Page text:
(Editor's note: This story was originally published in July 2009)
Neal Fisher thinks he’s an environmentally friendly kind of guy. He and his wife recycle, they use compact fluorescent light bulbs in the house, they walk most places and hardly ever use their car.
But when it comes to outdoor grilling... it’s charcoal all the way.
“It may be a little decadent when you’re taking the environment into consideration, but I do it.”
On tonight’s menu, it’s burgers, Jamaican jerk chicken, onions, and asparagus. Everything is grilled on basic, 22 ½ inch Weber kettle.
“Nothing fancy, no frills,” says Fisher.
To get the fire started, Fisher throws about 7 or 8 pounds of hardwood lump charcoal into a chimney starter.
“I don’t use the lighter fluid, I just use the charcoal chimney. I figure if I’m going to be cooking wood, I don’t want to cook a lot of chemicals too. So that’s something. I don’t kid myself that this is at all healthy for the world," says Fisher. "
To find out if Fisher really is a carbon Sasquatch, I called up Eric Johnson in Switzerland.
“Basically the footprint of using charcoal is about 3 times higher than the footprint of gas,” says Johnson.
Johnson published a study in the journal Environmental Impact Assessment Review. In it, he compared the carbon dioxide emissions – or carbon footprint – of the two most popular types of grills: charcoal and propane gas.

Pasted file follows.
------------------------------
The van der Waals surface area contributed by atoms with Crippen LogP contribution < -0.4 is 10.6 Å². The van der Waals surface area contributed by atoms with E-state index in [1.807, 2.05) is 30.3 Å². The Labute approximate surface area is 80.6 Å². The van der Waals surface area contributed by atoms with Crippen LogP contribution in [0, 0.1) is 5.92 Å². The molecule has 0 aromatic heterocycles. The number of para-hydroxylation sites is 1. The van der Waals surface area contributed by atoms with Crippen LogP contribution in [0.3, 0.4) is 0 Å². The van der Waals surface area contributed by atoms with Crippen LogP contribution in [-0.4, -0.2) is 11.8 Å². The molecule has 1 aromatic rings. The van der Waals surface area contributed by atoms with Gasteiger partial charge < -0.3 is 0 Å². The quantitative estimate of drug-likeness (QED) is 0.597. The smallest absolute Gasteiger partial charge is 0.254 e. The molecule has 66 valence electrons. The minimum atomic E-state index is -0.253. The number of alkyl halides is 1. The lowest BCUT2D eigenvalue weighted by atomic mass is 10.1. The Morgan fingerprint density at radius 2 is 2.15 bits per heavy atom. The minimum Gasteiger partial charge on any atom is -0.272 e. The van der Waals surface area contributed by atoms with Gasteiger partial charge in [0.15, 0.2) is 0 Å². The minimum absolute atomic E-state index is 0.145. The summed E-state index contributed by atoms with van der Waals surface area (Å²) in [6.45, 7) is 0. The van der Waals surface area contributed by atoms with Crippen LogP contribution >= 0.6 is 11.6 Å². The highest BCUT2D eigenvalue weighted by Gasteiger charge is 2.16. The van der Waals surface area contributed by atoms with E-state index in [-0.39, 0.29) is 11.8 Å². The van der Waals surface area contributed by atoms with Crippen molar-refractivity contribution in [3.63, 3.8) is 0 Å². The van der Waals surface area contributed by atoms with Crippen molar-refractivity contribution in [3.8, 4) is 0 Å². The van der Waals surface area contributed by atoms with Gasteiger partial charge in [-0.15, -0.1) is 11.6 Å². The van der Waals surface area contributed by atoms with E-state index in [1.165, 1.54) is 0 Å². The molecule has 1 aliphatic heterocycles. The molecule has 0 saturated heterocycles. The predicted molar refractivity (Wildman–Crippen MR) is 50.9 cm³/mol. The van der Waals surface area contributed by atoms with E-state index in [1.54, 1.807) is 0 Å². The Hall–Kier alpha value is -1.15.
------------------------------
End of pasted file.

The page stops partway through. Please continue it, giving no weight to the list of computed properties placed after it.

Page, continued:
When it comes to straight up carbon emissions – gas grills win hands down. Run your gas grill for an hour; emit 5.6 pounds of carbon dioxide into the air. Use charcoal briquettes for an hour of grilling; emit a whopping 11 pounds of CO2.
But what if we look at the total carbon cycle of propane gas, a fossil fuel and charcoal, which is a bio fuel?
For that answer, we’ll turn to Bill Currie. He’s a professor in the School of Natural Resources at the University of Michigan.
“You have to think about, can we replace the carbon back in the pool that charcoal came from? Can we replace it biologically over a reasonable period of time? And with charcoal, the answer is yes, we can re-grow those trees," says Currie.
That’s because charcoal is made out of wood, which is a renewable energy source. So if charcoal is harvested locally in a sustainable way, the re-grown trees can absorb the CO2 - which makes charcoal essentially carbon neutral. So charcoal made out of wood which is renewable. Propane gas on the other hand is made from oil. Not renewable.
“Fuels that are based on coal, oil, petroleum based fuel, it’s not possible to put that CO2 back where it was biologically in a reasonable amount of time. And that’s the big difference,” says Currie.
But does any of this really matter? I mean, how important is grilling in the overall environmental scheme of things. Well Currie says it’s definitely not a big-ticket item like, say, the size of your house or the number of cars you have.
“It’s probably a small factor in the whole analysis. But at the same time, we make dozens or hundreds of these choices a day. And if we know that one alternative is better than another, these little things do matter because they add up,” says Currie.